- From now on, locus standi to initiate the internal review is granted to individuals and not only to NGOs.  The request for review can be made by any person which demonstrates an “impairment” of his/her rights caused by a violation of environmental law, provided that such person is “directly affected by such impairment in comparison with the public at large”. By using those terms, the EU legislator, without establishing an actio popularis, bypasses the (in)admissibility criterion of the Plaumann jurisprudence. The new Regulation adopts a formula similar to the one initially proposed by the Advocate General in the C-321/95P Greenpeace case [3] and already followed in specific environmental cases (C-197/18, Wasserleitungsverband Nördliches Burgenland, C-237/07, Janecek). A request may also be submitted by a minimum number (4000) of persons residing or established in at least five member states, demonstrating “sufficient public interest”. All the above persons, acting individually or collectively in their capacity as “members of the public” that made the request for internal review, are henceforth entitled to initiate proceedings before the EU General Court against the decision taken upon their request (new art. 12.2 of the Aarhus Regulation). It is worth mentioning that these major improvements enhancing access to justice were not included in the EU Commission’s proposal for Regulation; they were added by the European Parliament during the legislative process.

- There are additional amendments with potentially positive outcome. The extension of the time-limits for submitting the request from 6 to 8 weeks and for replying to it from 12 to 16 weeks makes the whole-time frame more realistic. The same applies for the provision that allows EU authorities to combine the examination of multiple requests against the same act and to treat them as one. A new art. 11a is introduced in the Aarhus Regulation, enhancing the transparency of the process and the use of digital technology: all requests for administrative review as well as all decisions upon them shall be published; an online system may be established  for the treatment of the requests.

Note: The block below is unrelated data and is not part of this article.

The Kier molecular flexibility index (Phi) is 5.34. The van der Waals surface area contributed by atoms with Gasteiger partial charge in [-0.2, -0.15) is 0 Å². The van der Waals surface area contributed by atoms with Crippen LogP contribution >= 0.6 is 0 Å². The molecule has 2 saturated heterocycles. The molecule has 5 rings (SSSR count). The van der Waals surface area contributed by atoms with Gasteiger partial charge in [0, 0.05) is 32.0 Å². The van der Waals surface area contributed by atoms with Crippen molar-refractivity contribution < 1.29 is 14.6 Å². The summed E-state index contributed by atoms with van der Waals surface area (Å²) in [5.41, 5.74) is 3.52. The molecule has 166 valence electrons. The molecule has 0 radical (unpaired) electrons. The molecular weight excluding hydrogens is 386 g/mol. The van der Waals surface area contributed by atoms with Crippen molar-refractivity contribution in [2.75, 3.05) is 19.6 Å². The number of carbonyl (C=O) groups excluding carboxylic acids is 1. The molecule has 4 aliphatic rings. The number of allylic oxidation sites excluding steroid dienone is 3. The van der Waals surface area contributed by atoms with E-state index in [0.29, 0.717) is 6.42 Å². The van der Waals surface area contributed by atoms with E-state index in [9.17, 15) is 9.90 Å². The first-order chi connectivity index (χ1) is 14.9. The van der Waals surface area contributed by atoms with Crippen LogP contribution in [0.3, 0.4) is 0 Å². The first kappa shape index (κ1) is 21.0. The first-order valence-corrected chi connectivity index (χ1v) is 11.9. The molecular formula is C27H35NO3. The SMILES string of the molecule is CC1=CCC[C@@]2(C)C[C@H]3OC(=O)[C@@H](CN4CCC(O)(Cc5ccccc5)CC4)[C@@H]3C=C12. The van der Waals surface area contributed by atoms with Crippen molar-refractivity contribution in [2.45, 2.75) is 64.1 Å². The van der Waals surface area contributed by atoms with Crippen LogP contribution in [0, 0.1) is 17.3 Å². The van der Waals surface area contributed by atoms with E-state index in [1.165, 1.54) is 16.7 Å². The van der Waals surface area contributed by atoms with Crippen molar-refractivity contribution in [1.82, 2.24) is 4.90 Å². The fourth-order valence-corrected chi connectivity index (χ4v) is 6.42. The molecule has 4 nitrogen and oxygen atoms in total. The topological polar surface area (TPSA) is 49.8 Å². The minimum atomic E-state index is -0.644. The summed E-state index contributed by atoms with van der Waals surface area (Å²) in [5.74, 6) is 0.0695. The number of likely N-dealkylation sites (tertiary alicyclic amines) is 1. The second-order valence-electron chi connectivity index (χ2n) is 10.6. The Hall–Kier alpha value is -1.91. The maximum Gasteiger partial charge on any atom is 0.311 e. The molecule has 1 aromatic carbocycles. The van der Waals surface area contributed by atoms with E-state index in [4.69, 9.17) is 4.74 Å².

All the above steps seem to be on the right track. We should wait and see what their beneficial results would be but also their implications in practice, having in mind that, with the existing edifice of EU judicial institutions, there is no room for more aggressive solutions. Anyway, these new tools are expected to multiply the volume of environmental litigation brought in Luxembourg and -why not (?)- to push the General Court to establish a specialized chamber for them, at least informally. This is how things may move on and lead to the creation of a “green court within the EU Court” that will produce a more activist case-law in environmental matters.

Last but not least, one should have in mind that opening the door for a broader access to EU justice in Luxembourg is not enough. What is also needed is a common set of rules for safeguarding and improving the procedural aspects of environmental litigation before the domestic courts . The environmental legislation in Europe is to a large extent (more than 50%) of EU origin and its application in the field a matter to be brought before the national judge. Harmonizing domestic access to justice would also aid at a more systematic judicial review of EU decisions, through preliminary rulings and judicial dialogue. It would be important for symbolic reasons as well. The EU has reduced judicial and procedural autonomy of the internal legal orders in the field of public procurement. It made several states to revisit their judicial system or even to shape new procedural instruments for granting effective protection to holders of rights arising from the public procurement Directives. Isn’t the environment far more important for promoting judicial harmonization and efficiency?

[1] In the Plaumann case, the Court ruled that the right of natural or legal persons to institute proceedings before the CJEU according to art. 263.4 TFEU, against an act that concerns them “individually” is granted only if “that decision affects them … by reason of circumstances in which they are differentiated from all other persons and by virtue of these factors distinguishes theme individually just as in the case of the person addressed”.

[2] Art. 9.3: ”each Party shall ensure that… members of the public have access to administrative or judicial procedures to challenge acts and omissions … which contravene provisions … relating to the environment”. Art 9.4: “… the procedures shall provide adequate and effective remedies, including injunctive relief as appropriate, and be fair, equitable, timely and not prohibitively expensive”.

[3] Particularly, points 116 and 117: “A decision which has an impact on the environment does indeed affect, or may affect, large categories of citizens in a general and abstract manner. None the less, it is not impossible for one or more of the persons affected, who constitute a `closed class', to be particularly affected, and thus to be distinguished from any other person, that is to say to be differentiated for the purposes of the fourth paragraph of Article 173 of the Treaty…  By way of logical extension, it may be argued that persons near the epicentre comprise a particularly closed and defined `class', who find themselves in a situation which differentiates them from any other person. It is then the task of the courts to determine, on the basis of the appropriate criteria, the breadth of that closed class, the width of its radius. By logical extension, persons within that class should be regarded as having locus standi to bring an action against the decision occasioning consequences for the environment.”